Crushing Crypto Crime

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This week saw the EU Commission announce plans to extend Anti Money Laundering (AML) traceability to the world of crypto, beyond its existing scope, to all areas of crypto-asset-management, enabling further protections to be put in place to combat financial crime. This approach aims to create a consistent and singular rule book that applies to all member states to layout clear frameworks and guidelines for the sector.

The move has been welcomed by many, as the lack of traceability for crypto assets and currency has left the door wide open for creative criminal activity to be re-directed to this “opaque” sector. Concerns have been escalating around the proceeds of such activity being used to further fund terrorism across the globe, which can have a devasting impact on countries, economies, and communities. Again, in the area of money laundering, the opaqueness of the sector almost facilitates the movement of “cash/currency” between black market economies into legitimate money supply.

This change in rules also asserts that anonymous crypto wallets will be outlawed under the new regime, but as wallets are anonymous by design, hence the interpretation is, that the legislation is referring more to the provision of third-party services, or services procured through exchanges, under this framework. All the extended legislation introduced will have oversight from the newly formed EU AML Authority (AMLA), which seeks to support collaboration between Financial Intelligence Units (FIUs) across the region.

Any extensions to AML coverage are deemed a necessary step to safeguard the industry, especially as pressure on the Commission has been mounting since the multi country investigation into Danske Bank, where over € 200 billion of suspicious activity passed through a small Estonian branch of the bank between 2007 and 2015 according to Reuters.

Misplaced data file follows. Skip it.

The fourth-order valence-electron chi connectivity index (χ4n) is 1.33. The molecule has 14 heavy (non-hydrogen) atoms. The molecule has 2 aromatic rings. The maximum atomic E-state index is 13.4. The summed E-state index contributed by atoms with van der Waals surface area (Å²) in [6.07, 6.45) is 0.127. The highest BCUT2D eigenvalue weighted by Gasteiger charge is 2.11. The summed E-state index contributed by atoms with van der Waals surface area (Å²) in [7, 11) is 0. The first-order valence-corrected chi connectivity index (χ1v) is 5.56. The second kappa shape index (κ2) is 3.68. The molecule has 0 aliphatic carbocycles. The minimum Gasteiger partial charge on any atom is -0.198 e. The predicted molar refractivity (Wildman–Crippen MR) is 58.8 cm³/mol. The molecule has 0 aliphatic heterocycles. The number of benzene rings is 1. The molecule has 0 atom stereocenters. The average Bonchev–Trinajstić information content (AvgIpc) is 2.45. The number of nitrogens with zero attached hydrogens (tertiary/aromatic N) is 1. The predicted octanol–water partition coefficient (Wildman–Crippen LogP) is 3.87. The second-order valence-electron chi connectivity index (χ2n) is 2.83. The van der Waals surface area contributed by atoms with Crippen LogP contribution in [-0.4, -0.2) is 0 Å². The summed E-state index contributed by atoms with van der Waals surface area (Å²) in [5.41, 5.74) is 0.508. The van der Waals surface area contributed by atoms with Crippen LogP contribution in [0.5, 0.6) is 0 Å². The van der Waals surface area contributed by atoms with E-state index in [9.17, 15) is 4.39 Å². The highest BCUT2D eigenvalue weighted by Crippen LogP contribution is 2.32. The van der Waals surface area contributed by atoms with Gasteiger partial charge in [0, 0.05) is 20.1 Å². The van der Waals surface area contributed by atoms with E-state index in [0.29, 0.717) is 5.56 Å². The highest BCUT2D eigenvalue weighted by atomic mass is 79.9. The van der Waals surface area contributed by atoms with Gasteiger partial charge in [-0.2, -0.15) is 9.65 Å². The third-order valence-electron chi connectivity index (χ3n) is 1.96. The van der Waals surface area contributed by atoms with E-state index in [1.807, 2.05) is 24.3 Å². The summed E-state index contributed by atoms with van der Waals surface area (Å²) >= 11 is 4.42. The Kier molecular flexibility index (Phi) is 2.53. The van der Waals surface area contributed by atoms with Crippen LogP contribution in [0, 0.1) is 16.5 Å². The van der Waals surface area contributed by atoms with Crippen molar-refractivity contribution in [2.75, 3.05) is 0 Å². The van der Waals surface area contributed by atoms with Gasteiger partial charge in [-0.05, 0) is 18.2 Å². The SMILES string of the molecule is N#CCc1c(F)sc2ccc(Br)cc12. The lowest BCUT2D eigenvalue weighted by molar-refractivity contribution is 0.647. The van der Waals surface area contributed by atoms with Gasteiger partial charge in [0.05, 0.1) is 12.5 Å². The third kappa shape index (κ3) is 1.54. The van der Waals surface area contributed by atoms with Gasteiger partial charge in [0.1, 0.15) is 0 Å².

According to Europol

“The scale of money laundering is difficult to assess, but it is considered to be significant. The United Nations Office on Drugs and Crime (UNODC) estimates that between 2 and 5% of global GDP is laundered each year. That’s between EUR 715 billion and 1.87 trillion each year. Most organised crime shares a common denominator — the financial motive. Organised crime groups boost their assets and then inject them into the legal economy through different money laundering schemes. Tracing these assets means tracing the networks.”

Also, as we see more headlines from different law enforcement agencies on crackdowns on laundered bitcoin, the sums are becoming significant across this sector.  Recently the UK Met Police reported a £180m seizure of laundered Bitcoin, noting the tremendous efforts that had been undertaken by a number of agencies to help trace funds.  

As much as regulation is sometimes viewed as a necessary evil, it continues to play a much broader role in shielding the financial services industry from the progressively more sophisticated criminal mechanisms to both deceive consumers and defraud institutions.  However, ongoing strategic investments are required by all financial intuitions across transaction monitoring if measures are to be effective, especially with the escalating cost of money laundering globally. The time really has come to regulate more intensively to prevent criminal activity changing the economics of operating cross border payments, which adversely impacts legitimate cross border trade…and that is never a good thing for any economy.

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